Albert Jovell is placing patients at the center of the healthcare system in Spain, giving them more decision-making power in issues concerning their health. To do this he is firstly equipping them with appropriate knowledge regarding their treatment and conditions. Beyond empowering them on a personal level, Albert has also placing patient representatives in the governing and advisory committees that steer the healthcare system. To consolidate and spread his work, he has designed and is engaged in a series of advocacy programs across Spain and Europe.
Albert is redefining healthcare in Spain through a series of initiatives aimed at giving patients a central and participatory role in decisions concerning their health. On one hand, he is launching a series of research initiatives that focus on the patient’s experience within the public healthcare system and measure the impact of putting them in charge, highlighting possible improvements such as reductions in doctor’s visits and hospital admittances and an increase in patient’s compliance with treatments. He then uses these results to convince doctors and other professionals of the benefits in partnering with patients. Albert also works through the Patients Forum to advocate with healthcare policymakers to include patient representatives in the governing bodies of hospitals, healthcare policy boards and other institutions. The result is that both patients’ experiences and opinions are integrated into personal and institutional medical decisions.
Empowering patients with the knowledge and confidence necessary to understand and deal with their condition is central to Albert’s work. Research shows that the sense of independence that comes from learning how to care for oneself is critical in reversing the negative emotional and physical effects of long-term illnesses and boosting patients’ confidence and strength to fight back. Albert’s Patients University offers “expert patient” training courses and disease-specific itineraries that take individuals through the key phases of a disease, preparing them for every situation. These courses also prepare patients to partner with doctors in making important decisions concerning their health. Courses and materials are also available for family members and caregivers of chronic and acute patients as well as others interested in living healthier and more autonomous lives.
By leveraging readily available resources such as University and professional research teams, disease-specific patient associations and healthcare-related businesses, Albert’s healthcare initiatives are expanding quickly. He has also established the Patients University online so that content is free and available to anyone who is interested in it. In order to replicate throughout Spain and assure equal access to all, Albert is channeling his initiatives through local organizations that have already joined his Patients Forum, which currently includes over 685,000 members throughout the country. This allows him to engage patients both at the local and national levels to develop programs and influence public policy.
Recent surveys show that despite considerable technical improvements over the last years, the public healthcare system in Spain still fails to meet important patient needs. Further, little research has been conducted to understand their needs and recommend improvements in how they are treated. Patients are rarely represented on boards or commissions that decide how healthcare institutions are designed and run. This is often due to the confrontational stance many patient organizations are forced to take to defend their rights and the subsequent resistance they receive from healthcare officials.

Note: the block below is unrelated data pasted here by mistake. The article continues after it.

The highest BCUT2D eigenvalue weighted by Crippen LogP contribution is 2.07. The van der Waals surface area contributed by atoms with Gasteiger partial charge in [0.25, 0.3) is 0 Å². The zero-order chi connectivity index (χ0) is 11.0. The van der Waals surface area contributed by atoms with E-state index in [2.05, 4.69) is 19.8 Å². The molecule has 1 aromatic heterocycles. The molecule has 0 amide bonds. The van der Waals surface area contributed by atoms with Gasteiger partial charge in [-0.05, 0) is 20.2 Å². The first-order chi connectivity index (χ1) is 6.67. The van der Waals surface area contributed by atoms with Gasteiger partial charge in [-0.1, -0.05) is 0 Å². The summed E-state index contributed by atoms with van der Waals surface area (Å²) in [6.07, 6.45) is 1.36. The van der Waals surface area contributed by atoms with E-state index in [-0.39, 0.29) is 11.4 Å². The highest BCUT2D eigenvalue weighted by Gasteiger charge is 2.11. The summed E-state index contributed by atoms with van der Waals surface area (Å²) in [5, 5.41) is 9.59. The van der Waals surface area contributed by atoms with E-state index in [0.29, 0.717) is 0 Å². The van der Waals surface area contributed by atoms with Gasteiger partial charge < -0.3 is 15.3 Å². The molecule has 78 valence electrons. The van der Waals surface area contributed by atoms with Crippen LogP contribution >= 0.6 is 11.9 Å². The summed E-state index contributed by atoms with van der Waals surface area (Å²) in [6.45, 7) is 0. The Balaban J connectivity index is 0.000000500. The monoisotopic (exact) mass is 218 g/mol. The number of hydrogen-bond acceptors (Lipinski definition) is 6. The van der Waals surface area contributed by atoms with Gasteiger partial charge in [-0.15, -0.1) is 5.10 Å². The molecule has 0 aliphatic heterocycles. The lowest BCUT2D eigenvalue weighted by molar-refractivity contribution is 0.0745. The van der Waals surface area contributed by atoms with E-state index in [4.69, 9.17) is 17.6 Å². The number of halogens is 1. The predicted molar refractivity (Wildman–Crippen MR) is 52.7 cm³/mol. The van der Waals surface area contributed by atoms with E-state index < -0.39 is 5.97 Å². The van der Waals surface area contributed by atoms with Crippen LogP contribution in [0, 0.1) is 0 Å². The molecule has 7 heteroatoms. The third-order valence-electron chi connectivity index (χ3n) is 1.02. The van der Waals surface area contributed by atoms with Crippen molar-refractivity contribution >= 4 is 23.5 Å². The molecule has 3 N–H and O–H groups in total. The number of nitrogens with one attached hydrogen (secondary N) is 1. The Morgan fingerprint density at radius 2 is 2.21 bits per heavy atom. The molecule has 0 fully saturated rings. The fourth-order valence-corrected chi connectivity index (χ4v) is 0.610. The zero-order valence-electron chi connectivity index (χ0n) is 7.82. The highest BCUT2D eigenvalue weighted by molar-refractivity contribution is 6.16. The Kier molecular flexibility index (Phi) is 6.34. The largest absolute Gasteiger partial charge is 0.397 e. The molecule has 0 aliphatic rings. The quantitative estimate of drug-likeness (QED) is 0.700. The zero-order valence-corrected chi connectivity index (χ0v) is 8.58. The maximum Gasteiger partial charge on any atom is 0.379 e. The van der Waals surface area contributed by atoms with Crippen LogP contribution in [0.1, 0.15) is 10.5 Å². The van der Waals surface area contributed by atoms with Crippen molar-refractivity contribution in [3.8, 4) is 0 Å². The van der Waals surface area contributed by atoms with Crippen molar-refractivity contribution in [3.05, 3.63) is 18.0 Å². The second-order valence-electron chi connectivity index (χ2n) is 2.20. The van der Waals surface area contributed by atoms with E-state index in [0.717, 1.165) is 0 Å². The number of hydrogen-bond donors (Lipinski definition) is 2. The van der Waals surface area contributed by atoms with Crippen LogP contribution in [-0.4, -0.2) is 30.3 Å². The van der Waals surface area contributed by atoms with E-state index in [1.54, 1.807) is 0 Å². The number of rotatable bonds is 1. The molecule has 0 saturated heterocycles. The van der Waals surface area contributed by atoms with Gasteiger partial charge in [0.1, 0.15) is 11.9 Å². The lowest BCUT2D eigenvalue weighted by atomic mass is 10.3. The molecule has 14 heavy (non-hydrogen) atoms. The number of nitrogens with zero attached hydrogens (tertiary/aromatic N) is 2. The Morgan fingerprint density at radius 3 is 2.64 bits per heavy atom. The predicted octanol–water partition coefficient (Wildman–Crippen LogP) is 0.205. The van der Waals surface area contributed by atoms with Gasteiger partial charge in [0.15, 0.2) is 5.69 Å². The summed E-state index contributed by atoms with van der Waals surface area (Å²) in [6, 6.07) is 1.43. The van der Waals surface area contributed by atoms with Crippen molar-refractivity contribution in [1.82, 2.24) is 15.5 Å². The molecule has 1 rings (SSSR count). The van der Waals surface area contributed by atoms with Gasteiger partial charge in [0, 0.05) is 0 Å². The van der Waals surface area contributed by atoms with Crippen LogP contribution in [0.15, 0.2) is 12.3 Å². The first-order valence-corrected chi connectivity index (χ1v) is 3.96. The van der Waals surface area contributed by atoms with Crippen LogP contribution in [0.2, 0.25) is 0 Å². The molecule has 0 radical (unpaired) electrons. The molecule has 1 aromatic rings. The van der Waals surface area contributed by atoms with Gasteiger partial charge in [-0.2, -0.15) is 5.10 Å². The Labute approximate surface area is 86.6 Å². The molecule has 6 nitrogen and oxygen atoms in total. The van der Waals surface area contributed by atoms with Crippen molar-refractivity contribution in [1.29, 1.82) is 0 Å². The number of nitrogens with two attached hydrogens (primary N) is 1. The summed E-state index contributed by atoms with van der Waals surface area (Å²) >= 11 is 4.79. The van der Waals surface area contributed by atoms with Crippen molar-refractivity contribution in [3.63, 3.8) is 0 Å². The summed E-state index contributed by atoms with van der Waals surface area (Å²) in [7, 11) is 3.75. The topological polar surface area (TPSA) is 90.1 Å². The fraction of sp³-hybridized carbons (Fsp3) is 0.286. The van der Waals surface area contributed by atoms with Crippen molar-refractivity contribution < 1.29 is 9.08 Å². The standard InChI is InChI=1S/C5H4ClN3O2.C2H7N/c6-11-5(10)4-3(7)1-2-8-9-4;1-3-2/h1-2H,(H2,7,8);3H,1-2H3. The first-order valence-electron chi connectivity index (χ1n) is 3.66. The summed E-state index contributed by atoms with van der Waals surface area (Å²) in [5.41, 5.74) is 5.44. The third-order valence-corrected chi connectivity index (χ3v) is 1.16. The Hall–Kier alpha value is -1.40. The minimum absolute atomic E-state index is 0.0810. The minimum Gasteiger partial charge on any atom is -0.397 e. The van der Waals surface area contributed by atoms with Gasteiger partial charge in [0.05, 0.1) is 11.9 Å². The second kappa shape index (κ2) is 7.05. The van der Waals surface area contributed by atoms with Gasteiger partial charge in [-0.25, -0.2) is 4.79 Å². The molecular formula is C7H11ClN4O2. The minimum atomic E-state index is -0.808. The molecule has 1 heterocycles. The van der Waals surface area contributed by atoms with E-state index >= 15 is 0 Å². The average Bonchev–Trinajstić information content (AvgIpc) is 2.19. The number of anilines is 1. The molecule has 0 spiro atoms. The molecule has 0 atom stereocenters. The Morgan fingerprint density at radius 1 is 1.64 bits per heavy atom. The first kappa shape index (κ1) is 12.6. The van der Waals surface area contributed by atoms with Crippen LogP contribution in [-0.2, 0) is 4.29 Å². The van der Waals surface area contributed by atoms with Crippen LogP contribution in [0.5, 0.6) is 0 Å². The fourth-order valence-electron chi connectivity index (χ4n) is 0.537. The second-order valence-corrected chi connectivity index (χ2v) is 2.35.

The Spanish healthcare system, which promises equal and full healthcare to all, is also encountering serious economic challenges as the population ages and requires more services, and a smaller working population contributes less income. Many basic competences, such as providing further information on advanced treatment, are being delegated to surging businesses and organizations that need to make a profit by offering healthcare.
Research on health literacy has shown that many long-term patients are unable to fully understand their condition and therefore feel incapable of cooperating with doctors in a significant way. Chronic patients, of which there are approximately 15 million in Spain, are also often affected by feelings of uselessness, lack of autonomy and isolation, which can play a negative role in their overall health. However, recent social and medical studies indicate that the participation of people affected by a long-term illness— whether patients, family members or caregiver—is vital to receiving proper treatment and taking adequate care of themselves.
Despite this fact, patients often find themselves emotionally and intellectually overcome with technical and complex terms as well as with the hard lifestyle adjustments they have to make, and often fail to communicate important information to doctors and professional healthcare workers. Eventually, the lack of communication isolates them from participating in important decisions, and poses a serious threat to their health and to receiving the best possible treatment.
Recent studies have revealed that communication is an important contributor to health and recovery. One in particular showed that long-term diabetic patients who received specific training to gain a better understanding of their condition and treatment were found to adhere more to treatment instructions, resulting in direct improvements. Furthermore, a training program in the UK that taught chronic patients how to deal with key aspects of their illness and to help others do the same had similar results. In this case, 38 percent of the participants experiencing a decrease in their perceived sense of pain, breathing problems, fatigue and depression without having changed anything in their treatment.
In an era of free information, many patients are already finding ways to inform themselves through the Internet. Although some of the available material is useful, a large amount is inaccurate, misleading and poorly organized. Patients who are able to gain significant knowledge about their condition often find themselves in confrontational situations with their doctors when they question decisions on treatments, resulting in a loss of individual self-stem and low compliance with therapy.